Congestive Heart Failure In Dogs

 

congestive-heart-failure-in-dogs

Congestive heart failure in dogs can be fatal if it’s not diagnosed and treated on time. Probably the second most  common health problem what a Chihuahua can encounter during his life. This is a condition in which the heart becomes weak and inefficient. What does this mean for your pet?

CHF is a broad, umbrella term used to describe specific cardiac diseases. The major cardiac problem seen in older Chihuahuas is left-sided valvular disease, also called mitral valve disease. This is a disorder in which the heart valve slowly thickens and becomes deformed, causing the valve to leak; a soft murmur is often heard with this leakage. Chihuahua have a genetic predisposition for this disease.

Other causes of CHP are poor dental health (bacteria in the mouth can travel through the bloodstream and cause abnormalities on the heart valves) and heartworm disease.

After hearing abnormal heart sounds, your veterinarian may perform blood work, a urinalysis and take chest X-rays. The vet may also perform

an echocardiogram (a cardiac ultrasound to evaluate heart pumping) or an electrocardiogram (an EKG, which measures the rate and regularity of heartbeats). These tests will evaluate the overall health of your pet, and the diseases of the heart, allowing your veterinarian to prescribe appropriate treatment.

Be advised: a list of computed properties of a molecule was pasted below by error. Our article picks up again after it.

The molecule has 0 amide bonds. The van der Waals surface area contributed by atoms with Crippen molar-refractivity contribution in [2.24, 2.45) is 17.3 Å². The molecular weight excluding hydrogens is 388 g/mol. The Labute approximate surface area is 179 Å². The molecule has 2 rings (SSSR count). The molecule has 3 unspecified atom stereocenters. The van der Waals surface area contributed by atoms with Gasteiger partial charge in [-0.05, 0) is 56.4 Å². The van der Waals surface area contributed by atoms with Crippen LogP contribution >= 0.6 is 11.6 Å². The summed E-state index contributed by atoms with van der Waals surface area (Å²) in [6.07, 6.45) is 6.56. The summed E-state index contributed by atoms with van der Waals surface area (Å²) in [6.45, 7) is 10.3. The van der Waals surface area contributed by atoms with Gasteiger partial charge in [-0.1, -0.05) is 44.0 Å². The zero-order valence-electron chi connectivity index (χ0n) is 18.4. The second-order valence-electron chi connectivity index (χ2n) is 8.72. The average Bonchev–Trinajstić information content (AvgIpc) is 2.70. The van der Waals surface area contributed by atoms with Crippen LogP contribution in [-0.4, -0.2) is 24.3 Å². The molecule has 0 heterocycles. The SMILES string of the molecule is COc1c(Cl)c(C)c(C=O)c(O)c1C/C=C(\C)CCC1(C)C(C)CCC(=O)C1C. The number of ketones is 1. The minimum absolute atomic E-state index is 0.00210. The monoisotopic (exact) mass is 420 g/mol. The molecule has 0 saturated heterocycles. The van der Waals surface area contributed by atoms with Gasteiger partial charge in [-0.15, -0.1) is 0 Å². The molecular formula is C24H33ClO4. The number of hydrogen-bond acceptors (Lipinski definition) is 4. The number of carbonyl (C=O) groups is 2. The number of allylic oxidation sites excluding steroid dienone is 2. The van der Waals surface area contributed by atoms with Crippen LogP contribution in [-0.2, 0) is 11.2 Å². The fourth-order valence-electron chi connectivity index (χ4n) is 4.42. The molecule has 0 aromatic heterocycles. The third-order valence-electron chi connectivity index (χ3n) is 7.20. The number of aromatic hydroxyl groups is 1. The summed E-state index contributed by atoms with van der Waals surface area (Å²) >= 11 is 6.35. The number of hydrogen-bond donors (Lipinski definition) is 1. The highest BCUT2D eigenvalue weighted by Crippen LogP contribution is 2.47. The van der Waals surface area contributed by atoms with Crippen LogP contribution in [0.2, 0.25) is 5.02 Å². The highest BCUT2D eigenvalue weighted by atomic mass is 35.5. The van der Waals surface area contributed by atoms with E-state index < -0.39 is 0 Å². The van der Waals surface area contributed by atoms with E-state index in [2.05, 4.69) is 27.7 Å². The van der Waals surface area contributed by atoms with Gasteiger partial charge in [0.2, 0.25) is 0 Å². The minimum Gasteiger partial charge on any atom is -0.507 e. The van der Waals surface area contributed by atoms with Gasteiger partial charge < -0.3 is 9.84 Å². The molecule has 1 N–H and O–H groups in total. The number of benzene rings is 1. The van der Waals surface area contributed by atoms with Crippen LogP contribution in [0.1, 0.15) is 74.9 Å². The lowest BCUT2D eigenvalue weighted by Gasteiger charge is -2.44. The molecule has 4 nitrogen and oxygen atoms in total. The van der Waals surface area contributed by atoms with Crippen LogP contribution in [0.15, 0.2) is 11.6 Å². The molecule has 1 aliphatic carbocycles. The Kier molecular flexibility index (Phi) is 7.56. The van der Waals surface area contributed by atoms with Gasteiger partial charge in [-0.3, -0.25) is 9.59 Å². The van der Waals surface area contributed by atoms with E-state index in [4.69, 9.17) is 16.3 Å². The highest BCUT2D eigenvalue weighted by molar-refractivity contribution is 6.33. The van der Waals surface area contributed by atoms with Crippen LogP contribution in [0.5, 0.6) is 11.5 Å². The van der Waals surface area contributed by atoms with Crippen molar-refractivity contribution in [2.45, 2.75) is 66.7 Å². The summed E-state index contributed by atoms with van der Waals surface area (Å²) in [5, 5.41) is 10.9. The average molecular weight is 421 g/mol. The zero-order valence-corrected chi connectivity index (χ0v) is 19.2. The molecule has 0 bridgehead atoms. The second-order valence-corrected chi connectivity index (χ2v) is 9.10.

Your veterinarian will recommend various drugs and management tools to help control your dog’s condition. Depending on your dog’s needs, these might include some of the following:

  • Diuretics can remove some of the excess fluid in the body that cause swelling.
  • Vasodilators widen blood vessels and lower blood pressure, making it easier for the heart to pump blood.
  • Digoxin improves the ability of the heart to pump blood.
  • Reduced-salt diets minimize the need for diuretics and reduce fluid retention in the lungs. Special diets are available or your veterinarian can help you plan home-cooked meals.
  • Restricted exercise helps prevent over exertion of the heart.

CHF cannot be cured and the prognosis is guarded. If detected early, your pet can be made comfortable and survive for many years. If the disease is diagnosed in later stages, life expectancy for your Chihuahua could be as little as a few months.

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